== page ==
I could say the same exact thing about Ralphie May, a white comedian who performs for black audiences—I caught his act a couple of years back on a DVD of a black comedy show, and he pretty much spouted racist jokes about other folks of color similar to what Lampanelli does, except that (in the DVD and during the show) except that some black folks seemed to be co-signing on what he was saying—he’s also a huge guy who makes fun of himself. He and Lampanelli are pretty much on the same tip–he’s also married to a sister. Apparently both of them think dating and marrying a black person gives them a pass on saying stupid racist s***, which it doesn’t.

    But,yeah, I don’t know why some white folks seem to think that just because we have a black President, that that in itself takes the sting out of racism and just magically makes it okay, as if it’s just automatically disappeared because of that. Well, right now, here in Michigan, a black nurse is suing a hospital in Flint because she and some other black nurses were told not to attend to a white baby because the father actually SAID he did not want any black people around his child. It didn’t matter that she’s a registered nurse with 25 years experience—the father even pulled his sleeve and showed a swastika—here’s a link to the story:

    What kills me is how half the comments support the father’s request or claim it’s no big deal–so much for a post-racial,color-blind America. I even got into an argument about this yesterday, in which my acquaintence claimed that it was just as well the nurse was asked not to take care of the baby, because if something jumped off or happened to the child, she would have been blamed. I said that wasn’t even the point because neither he or anyone else could predict anything happening to the child—the point was that his request was discriminatory, and the hospital should not have catered to the father’s racism, which is basically what they did.

  • Katherine McChesney

    Blacks get all ‘torn up’ if someone uses the ‘n’ word. But, they call whites a filthy word like ‘hon key’. A black women told me that. Sometimes they use ‘crac ker’. What racist hypocrites they are.

    • JosephLamour

      I’m not sure what you mean, Katherine. I’m just as offended when someone uses a racial slur against a white person, and I’m a black person. People always calling Britney Spears white trash comes to mind. None of it is okay to me, so this hypocrite argument holds no water here.

  • Tusconian

    And lest people think this is a shocking isolated event (not that anyone reading this blog would), I went through the same situation this weekend, except it was a man, not a woman, and it happened in person, not on twitter. Followed by “but black people can say it, it’s not faaaair” (when did I say I wanted to hear black people saying it anyway?), “but it’s just a word, I can intend it however I waaaaant” (I can call a dog a dinosaur, that doesn’t make it so), and- CUE THE VIOLINS- running off in a pout to complain about the mean black people/PC folks (white people present were not impressed either) ruining all his fun when he “didn’t do annnnnnnything.”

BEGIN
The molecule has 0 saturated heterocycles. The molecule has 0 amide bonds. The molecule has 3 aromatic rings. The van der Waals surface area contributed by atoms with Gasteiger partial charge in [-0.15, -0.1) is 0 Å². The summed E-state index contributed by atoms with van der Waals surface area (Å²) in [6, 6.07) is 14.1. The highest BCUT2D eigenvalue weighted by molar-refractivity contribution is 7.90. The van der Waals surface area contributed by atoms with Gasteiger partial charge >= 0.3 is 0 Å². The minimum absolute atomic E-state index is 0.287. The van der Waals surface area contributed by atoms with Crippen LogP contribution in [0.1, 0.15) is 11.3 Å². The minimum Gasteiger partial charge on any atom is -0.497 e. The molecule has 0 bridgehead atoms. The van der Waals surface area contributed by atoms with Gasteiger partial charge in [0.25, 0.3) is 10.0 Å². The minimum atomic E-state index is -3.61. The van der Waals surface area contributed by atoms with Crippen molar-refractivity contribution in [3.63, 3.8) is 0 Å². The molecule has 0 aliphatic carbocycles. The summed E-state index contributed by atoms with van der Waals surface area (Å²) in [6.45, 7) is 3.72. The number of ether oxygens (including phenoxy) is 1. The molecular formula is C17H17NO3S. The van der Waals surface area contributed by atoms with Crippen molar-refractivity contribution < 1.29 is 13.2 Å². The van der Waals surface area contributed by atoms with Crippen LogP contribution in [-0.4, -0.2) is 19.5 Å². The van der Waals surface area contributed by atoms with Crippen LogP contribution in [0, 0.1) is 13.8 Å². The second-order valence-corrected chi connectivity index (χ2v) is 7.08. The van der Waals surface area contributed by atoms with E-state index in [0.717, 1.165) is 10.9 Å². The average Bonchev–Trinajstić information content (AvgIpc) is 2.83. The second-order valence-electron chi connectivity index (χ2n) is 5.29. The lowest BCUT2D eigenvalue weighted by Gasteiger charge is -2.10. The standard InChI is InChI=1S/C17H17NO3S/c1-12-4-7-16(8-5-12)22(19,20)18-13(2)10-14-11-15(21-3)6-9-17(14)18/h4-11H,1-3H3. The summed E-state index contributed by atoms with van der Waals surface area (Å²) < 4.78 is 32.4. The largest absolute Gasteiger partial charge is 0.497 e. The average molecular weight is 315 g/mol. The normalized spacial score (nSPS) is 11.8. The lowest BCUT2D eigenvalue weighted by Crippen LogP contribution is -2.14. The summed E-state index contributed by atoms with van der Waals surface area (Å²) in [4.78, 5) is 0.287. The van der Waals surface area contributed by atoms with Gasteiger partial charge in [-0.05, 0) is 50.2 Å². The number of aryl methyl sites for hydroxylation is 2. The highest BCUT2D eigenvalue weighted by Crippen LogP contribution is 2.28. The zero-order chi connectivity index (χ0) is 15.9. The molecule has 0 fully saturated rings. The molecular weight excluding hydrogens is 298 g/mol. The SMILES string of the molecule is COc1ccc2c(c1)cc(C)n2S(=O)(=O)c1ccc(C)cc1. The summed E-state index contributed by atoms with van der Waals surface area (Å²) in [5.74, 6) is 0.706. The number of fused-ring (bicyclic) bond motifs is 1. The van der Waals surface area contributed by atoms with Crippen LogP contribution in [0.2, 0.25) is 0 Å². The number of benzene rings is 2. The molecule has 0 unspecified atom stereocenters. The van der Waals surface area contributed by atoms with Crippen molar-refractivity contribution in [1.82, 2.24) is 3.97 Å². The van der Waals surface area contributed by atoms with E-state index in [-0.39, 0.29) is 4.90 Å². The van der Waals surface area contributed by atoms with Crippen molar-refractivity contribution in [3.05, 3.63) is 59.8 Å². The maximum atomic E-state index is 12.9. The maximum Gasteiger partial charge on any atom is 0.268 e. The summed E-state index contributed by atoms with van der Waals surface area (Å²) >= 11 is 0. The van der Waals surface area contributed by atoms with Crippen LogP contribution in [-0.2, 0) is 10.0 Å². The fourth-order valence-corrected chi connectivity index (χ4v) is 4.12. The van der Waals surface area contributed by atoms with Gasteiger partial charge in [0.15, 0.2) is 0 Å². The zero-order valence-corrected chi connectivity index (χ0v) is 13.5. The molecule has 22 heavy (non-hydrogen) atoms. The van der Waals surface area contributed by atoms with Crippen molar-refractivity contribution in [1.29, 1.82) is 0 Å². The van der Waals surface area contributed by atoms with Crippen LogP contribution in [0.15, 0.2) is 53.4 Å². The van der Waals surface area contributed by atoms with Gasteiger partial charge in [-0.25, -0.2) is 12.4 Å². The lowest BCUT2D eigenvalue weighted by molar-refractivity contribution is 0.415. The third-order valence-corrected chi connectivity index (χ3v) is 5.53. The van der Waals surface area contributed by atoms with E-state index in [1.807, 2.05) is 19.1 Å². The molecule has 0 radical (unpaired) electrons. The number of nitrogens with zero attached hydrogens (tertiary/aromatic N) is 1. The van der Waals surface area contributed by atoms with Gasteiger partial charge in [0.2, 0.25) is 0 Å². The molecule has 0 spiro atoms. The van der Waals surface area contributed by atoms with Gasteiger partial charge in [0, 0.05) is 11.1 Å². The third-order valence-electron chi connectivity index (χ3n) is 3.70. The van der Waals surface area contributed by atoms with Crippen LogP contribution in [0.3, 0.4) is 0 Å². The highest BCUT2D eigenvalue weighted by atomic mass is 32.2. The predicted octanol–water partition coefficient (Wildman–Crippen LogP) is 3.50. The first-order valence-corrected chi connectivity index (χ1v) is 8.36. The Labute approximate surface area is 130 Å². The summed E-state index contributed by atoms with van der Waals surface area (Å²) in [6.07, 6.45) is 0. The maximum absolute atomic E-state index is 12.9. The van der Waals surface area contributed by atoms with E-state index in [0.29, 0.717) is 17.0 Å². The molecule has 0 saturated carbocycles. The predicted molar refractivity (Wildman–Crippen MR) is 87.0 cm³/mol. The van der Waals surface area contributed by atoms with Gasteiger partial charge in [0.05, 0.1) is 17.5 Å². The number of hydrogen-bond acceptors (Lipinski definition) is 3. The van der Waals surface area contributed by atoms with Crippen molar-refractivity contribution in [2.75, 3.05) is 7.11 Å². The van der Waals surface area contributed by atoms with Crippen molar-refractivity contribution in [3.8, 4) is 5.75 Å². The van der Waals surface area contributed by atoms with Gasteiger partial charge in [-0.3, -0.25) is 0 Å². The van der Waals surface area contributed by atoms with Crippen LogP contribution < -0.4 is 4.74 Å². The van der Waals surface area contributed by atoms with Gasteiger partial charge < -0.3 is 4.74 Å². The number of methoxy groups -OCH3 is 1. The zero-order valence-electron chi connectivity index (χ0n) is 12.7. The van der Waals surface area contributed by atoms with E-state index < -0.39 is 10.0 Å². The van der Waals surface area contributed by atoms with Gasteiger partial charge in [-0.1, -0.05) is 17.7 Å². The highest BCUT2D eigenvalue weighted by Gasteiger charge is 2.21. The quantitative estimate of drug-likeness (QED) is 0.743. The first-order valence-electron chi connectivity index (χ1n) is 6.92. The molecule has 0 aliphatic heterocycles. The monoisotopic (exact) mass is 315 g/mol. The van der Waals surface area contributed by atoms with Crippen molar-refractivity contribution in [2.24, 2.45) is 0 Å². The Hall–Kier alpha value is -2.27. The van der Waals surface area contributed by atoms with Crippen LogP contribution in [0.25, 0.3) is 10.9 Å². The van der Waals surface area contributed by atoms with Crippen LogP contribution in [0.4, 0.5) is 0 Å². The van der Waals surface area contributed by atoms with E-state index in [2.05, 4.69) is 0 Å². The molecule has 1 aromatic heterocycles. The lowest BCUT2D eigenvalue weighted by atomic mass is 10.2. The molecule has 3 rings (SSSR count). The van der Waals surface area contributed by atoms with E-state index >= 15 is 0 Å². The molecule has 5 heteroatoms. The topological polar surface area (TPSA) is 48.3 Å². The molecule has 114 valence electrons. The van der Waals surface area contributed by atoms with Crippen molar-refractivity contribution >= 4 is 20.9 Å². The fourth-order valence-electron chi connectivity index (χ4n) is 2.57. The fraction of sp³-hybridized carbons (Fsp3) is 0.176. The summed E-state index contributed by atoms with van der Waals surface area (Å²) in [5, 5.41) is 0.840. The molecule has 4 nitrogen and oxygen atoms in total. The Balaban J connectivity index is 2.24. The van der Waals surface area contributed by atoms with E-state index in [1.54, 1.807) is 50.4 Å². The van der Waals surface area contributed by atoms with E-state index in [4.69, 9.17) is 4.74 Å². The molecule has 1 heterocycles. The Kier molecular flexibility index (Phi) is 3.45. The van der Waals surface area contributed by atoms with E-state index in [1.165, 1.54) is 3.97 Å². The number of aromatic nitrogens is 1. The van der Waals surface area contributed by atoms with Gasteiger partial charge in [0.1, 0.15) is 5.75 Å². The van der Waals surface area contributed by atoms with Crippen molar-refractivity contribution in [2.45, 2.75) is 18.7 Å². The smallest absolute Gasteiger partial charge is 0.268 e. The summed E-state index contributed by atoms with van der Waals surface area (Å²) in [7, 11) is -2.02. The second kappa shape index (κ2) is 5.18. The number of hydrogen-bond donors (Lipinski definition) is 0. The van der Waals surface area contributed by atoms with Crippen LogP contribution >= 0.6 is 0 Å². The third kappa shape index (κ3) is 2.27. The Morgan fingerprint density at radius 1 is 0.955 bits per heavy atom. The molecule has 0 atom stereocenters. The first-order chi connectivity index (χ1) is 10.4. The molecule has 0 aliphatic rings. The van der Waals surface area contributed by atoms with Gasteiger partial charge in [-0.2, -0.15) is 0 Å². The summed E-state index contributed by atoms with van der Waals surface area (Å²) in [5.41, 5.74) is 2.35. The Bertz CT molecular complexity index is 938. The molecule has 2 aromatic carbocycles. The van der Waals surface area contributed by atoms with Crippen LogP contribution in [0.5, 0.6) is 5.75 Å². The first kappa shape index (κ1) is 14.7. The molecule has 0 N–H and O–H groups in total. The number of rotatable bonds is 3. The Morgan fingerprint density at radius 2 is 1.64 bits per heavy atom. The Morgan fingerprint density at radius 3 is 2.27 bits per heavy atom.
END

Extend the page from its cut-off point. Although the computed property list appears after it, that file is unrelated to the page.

Why are so many white people obsessed with this word, and further, too unaware to realize that them screaming it all the time, no matter how they “mean” it, it will cause controversy?

    • crazygemini12

      I think a major difference between white people and POC is that POC are told from a very young age all the things we aren’t allowed to/shouldn’t do. White people don’t hear this often enough. Society rarely tells white people the things they can’t do or holds them accountable for terrible behavior (this explains why they are in utter disbelief when someone DOES tell them they’re wrong for doing something and they deny it was wrong. They literally haven’t been told it’s wrong before).

      Racial slurs are the lone exception to this rule. It’s the one thing they’ve been told they can’t do, hence their obsession with finding new ways to do it (like saying “ninja” instead, as if we’re too stupid to know what they mean) or just saying it (brazenly, as Quentin Tarantino is obsessed with doing) and telling other people THEY need to get over it because we’re post racial now.

  • Jay

    There are two kinds of comedians who tell offensive jokes: those who are putting on a character in order to mock and take down those who have offensive beliefs, and those who are merely yelling ignorant crap and desperately hoping other ignorant people will laugh. Lisa Lampanelli is clearly the latter.

  • oofstar

    that comment on the video, that’s not even a joke. that is just using a slur to slur someone. jesus.

  • myothercarsthetardis

    Well, it’s not really racist because “hipster racism isn’t racist” ( Sigh. One of the problems of living in post-racial America (because electing Barack Obama meant that all of our brains were lobotomized of that part) is all the self-satisfied white people thinking they’re “beyond racism”.